Monday, May 14, 2007
Top of Utah Voices: Words strike like lightning with power to illuminate or burn
Sunday, April 29, 2007
By Allison Barlow Hess
In her communication class as Weber State University, Professor Becky Johns conducts a simple object lesson. On one slip of paper she has her students write their least favorite food. On the next paper they list upcoming papers and assignments, and on a third paper they write their mother's name.
Dr. Johns then instructs the students to take the first paper and tear it into shreds, to which they happily comply. The next paper she tells them to crumple into a ball, which they love to do. She then asks them to take the third paper, the one with their mother's name, and throw it on the floor and stamp on it.
Most of the students refuse the request. "Why?" she asks. "It's just lines on a scrap paper." After all, they don't actually have to throw their mother on the floor. Even as mere symbols, however, words can evoke powerful emotions.
We should be careful when we treat them as if they were no more important than scrap paper discarded underfoot.
Recent obvious testaments to that are Don Imus, who debased and desecrated for a quick laugh; Alec Baldwin, who blew an apparently short fuse; and John McCain, who bombed with thoughtlessness.
None threw sticks or stones, but names and faces do hurt us -- all of us. Unkind, uncensored words trample the soul. If we could see emotional scars left from wounding words the way we see physical scars, we would likely shrink from each other's disfigurement.
Once spoken, not even sincere apologies can reclaim words, which might eventually be forgiven but often not forgotten. As the Arabian proverb reminds, "When you have spoken the word, it reigns over you. When it is unspoken, you reign over it."
Mistakes with words aren't usually mean-spirited; it's more likely we just speak before we think. Our true meaning isn't malicious, just muddled. For example, in grammar class we discuss misplaced modifiers, which are those words, phrases or clauses placed incorrectly in a sentence that make the sentence unclear or even funny.
In the following sentence, a reader may reasonably question who robbed the store. "The thieves were apprehended soon after the convenience store was robbed by police."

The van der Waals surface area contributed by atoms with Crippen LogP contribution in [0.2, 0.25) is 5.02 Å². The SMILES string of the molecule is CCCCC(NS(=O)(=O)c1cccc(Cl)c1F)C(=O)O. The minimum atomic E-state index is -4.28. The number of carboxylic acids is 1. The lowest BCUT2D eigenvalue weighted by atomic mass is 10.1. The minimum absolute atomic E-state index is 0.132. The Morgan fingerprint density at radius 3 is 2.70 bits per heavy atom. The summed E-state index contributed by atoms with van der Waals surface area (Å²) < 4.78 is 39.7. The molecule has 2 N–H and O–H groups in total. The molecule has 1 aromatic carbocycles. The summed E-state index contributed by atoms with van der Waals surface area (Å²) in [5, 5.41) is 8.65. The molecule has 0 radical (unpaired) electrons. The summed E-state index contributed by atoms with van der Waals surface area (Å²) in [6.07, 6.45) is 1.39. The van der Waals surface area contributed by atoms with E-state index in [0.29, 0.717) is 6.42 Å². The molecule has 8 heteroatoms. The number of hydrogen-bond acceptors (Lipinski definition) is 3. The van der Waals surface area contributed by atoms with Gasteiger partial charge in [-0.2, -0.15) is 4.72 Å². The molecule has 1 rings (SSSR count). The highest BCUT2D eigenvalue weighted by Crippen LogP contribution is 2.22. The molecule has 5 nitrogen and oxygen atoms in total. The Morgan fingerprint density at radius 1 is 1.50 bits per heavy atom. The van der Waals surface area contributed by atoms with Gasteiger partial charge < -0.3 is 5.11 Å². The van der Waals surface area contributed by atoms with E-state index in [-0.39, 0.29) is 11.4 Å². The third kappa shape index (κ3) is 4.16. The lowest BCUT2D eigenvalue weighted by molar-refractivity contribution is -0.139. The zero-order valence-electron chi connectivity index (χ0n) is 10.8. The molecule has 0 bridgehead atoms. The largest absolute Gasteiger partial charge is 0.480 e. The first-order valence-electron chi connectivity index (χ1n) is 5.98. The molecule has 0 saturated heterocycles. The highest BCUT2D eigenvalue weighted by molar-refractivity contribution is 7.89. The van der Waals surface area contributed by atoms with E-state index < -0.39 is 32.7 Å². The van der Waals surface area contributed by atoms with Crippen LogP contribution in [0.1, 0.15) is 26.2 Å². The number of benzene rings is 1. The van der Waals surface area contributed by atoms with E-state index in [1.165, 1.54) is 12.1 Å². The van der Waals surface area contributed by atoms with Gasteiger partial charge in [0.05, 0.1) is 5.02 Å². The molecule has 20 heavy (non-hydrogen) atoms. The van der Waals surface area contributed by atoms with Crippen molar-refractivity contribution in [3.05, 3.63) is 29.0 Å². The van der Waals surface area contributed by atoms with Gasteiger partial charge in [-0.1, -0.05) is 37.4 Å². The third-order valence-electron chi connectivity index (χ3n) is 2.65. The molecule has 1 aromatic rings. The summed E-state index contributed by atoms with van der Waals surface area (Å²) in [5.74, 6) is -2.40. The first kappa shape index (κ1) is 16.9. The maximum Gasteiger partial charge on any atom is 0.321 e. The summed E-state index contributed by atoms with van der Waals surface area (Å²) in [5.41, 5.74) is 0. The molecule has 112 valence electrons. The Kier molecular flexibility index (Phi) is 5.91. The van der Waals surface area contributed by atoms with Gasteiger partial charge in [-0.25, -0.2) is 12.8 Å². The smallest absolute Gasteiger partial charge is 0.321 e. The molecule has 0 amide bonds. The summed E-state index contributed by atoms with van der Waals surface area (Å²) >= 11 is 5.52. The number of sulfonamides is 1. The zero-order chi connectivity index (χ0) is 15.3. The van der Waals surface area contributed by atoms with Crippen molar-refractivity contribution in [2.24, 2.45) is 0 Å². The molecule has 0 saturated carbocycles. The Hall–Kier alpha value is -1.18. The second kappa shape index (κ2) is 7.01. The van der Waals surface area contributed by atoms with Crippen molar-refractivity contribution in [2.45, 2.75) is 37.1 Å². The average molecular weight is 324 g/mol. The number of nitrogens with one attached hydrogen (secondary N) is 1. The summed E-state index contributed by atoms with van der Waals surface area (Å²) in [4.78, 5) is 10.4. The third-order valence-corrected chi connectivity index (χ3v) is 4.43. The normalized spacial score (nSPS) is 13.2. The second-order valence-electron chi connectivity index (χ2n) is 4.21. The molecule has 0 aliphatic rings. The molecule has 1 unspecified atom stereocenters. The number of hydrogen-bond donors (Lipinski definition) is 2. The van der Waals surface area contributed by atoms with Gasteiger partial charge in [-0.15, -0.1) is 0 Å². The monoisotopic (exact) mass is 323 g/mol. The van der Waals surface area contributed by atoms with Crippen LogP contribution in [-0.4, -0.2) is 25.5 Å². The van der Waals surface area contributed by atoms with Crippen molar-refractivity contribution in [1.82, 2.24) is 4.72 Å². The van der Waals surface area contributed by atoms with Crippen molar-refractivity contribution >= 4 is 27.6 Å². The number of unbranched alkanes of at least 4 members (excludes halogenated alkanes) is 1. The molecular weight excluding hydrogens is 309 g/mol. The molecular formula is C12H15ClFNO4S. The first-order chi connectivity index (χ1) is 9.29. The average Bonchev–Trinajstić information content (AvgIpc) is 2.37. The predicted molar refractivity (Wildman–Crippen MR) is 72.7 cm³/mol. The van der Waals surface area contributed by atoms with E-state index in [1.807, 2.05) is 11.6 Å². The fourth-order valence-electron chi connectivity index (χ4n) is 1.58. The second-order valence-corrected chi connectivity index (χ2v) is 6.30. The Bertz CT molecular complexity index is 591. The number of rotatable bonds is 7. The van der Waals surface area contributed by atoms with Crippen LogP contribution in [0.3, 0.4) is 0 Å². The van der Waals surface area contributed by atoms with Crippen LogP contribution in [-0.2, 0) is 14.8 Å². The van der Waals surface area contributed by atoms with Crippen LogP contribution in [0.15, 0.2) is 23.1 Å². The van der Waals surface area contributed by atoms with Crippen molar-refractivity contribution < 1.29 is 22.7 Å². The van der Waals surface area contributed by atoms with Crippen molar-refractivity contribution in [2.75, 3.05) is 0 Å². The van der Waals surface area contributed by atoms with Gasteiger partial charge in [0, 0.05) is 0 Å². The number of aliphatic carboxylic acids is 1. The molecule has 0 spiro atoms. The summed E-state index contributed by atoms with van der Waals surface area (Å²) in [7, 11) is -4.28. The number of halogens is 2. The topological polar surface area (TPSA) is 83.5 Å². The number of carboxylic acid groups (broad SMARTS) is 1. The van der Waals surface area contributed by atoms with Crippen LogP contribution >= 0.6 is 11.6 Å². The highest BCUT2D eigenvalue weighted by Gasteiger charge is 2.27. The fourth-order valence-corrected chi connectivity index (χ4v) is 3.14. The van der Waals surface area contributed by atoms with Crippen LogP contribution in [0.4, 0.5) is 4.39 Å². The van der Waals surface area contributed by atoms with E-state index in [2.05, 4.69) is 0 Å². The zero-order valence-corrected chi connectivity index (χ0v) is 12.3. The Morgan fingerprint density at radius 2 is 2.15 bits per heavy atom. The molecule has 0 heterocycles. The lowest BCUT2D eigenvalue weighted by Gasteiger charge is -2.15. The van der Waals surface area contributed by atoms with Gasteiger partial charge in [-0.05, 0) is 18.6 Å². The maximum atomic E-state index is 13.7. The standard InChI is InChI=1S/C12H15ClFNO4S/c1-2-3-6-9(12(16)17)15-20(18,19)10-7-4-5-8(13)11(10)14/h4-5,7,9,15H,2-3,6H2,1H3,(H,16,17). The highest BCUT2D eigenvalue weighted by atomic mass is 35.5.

Or in this sentence, "People who exercise occasionally may have some minor aches and pains," is it occasional exercisers who suffer aches and pains, or regular exercisers who suffer occasional aches and pains?
Speaking with clarity and precision isn't just a mental exercise. According to a March 2007 report released by the National Association of Colleges and Employers (NACE), communication skills are at the top of the list in what employers look for in a potential employee.
"Communication skills have topped the list for eight years, and honesty and integrity have tied for the top spot for the last three years," said Marilyn Mackes, NACE executive director.
Trying to make the perfect word choice can be tongue tying. When I'm teaching, I often appoint one student as my official sentence finisher. That engaged student seems to know the word I'm struggling to capture. When I get to that powerful punch line, I pause, point to my sentence finisher and let that student conjure the right word at the right moment. I'm always grateful. As Mark Twain said, "The difference between the right word and the almost right word is the difference between lightning and a lightning bug."
The right words, carefully chosen or quickly delivered, strike with lightning force; they can burn, destroy and kill -- or with equal force they can illuminate, elevate, enliven and inspire.
In his autobiography, civil rights activist Malcolm X described how words transformed his life during a stay in prison. "I saw the best thing I could do was get hold of a dictionary -- to study, to learn some words," he wrote.
"In my slow, painstaking, ragged handwriting, I copied into my tablet everything on that first page, down to the punctuation marks." He eventually copied the entire dictionary. "From then on until I left that prison in every free moment I had I was reading on my bunk. You couldn't have gotten me out of books with a wedge," he wrote. "Months passed without my even thinking about being imprisoned. In fact, up to then I never had been so truly free in my life."
Freedom to express exactly what we mean can bring good wages, good will and good relationships. William Shakespeare advised, "Mend your speech a little, lest it may mar your fortune."
(or you can read it here)
I love David McCullough's books because they are histories and so you really learn something, but they read like a novel. He has a gift for organizing information so that the pages seem to turn on their own.
I actually listened to this one on tape.. same concept though... and the reader is great. The only thing is that the tape version of the book is an abridgement and I hate that. I know I am missing important details like, I know that McCullough must have talked about what this canal would mean to the major economies of the world, but it is barely mentioned in the abridgement. Somebody read the long version and fill me in.
I like books like this though, you know the kind where there is an impossible task and then people just rise to the occasion and accomplish it anyway.
I found the section about disease particulary interesting. Yellow fever and Malaria were terribly common in Panama until they discovered ways to eradicate or atleast greatly reduce the mosquitoe population. They were just learning that those diseases were spread by mosquitoes instead of the popularly held idea that it was bad air.
In the end, how they put together the moving parts for the locks and how they work.... fascinating stuff.